Research for Florida
The state of Florida maintains a list of Targeted Employment Areas, of which there are currently 33.
Rural areas included are Bradford County, Calhoun County, Citrus County, Columbia County, DeSoto County, Dixie County, Franklin County, Glades County, Gulf County, Hamilton County, Hardee County, Hendry County, Jackson County, Lafayette County, Levy County, Liberty County, Madison County, Monroe County (excluding Key West), Okeechobee County, Putnam County, Sumter County, Suwanee County, Taylor County, Union County, Walton County, and Washington County.
The list of non-rural high-unemployment areas is subject to regular change based on fluctations in unemployment rate. The list in August 2012 included Palm Coast MSA (Flagler County), Hernando County, Hialeah City (in Miami-Dade County), Miami Gardens City (in Miami-Dade County), and Fort Pierce City (in St. Lucie County).
To qualify as an immigrant investor, a foreign national must invest, without borrowing, the following minimum qualifying capital dollar amounts in a qualifying commercial enterprise:
- $1,000,000 (U.S.); or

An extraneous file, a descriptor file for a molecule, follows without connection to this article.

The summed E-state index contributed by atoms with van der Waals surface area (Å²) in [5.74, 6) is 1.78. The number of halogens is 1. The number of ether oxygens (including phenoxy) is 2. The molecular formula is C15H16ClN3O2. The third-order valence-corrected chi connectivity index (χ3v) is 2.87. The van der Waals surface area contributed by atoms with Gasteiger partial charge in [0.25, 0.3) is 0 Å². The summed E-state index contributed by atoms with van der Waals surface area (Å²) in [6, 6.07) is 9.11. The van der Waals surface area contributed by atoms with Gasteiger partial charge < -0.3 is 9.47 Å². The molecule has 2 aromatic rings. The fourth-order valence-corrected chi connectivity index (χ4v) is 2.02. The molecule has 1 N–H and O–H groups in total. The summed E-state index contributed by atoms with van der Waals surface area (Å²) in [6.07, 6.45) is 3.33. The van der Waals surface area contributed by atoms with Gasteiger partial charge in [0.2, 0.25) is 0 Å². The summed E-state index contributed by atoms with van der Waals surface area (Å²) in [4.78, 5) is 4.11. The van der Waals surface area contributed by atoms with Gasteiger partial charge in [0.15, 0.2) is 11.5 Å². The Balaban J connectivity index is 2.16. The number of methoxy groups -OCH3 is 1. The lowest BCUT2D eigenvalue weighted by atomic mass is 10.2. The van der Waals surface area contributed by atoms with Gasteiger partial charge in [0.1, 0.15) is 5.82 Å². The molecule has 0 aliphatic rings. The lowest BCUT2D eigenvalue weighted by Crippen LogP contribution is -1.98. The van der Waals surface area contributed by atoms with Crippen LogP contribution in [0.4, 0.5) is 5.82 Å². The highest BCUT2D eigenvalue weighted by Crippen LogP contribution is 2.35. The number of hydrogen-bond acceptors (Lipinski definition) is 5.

- $500,000 (U.S.) in a high-unemployment or rural area, considered a targeted employment area.
A qualifying investment must, within two years, create full-time jobs for at least 10 U.S. citizens, lawful permanent residents, or other immigrants authorized to work in the United States, not including the investor and the investor’s spouse, sons, or daughters.
A Targeted Employment Area (TEA) is a region of the United States for which the threshold for investment for an investor to be eligible for the EB-5 visa is $500,000 (as opposed to the usual $1,000,000 threshold for the US as a whole). There are two kinds of TEAs: high unemployment areas (defined as areas having unemployment more than 150% the national average calculated by the Bureau of Labor Statistics) and rural areas (defined as areas outside a Metropolitan Statistical Area).
Start a construction company that focuses on helping SEA LEVEL Beach properties.
Will Sea-Level Rise Kill Coastal Florida’s Housing Market?
But the rush to build in Florida, especially along the coasts, ignores a stubborn fact: Sea-level rise threatens the long-term viability of the state’s cities. Last summer, the online real estate database company Zillow estimated that 1 in 8 Florida houses could be under water by the end of this century, which could wipe out at least $400 billion in property values statewide.
Solar Energy Companies are Rising in USA. Florida is prime for solar and wind clean energy businesses.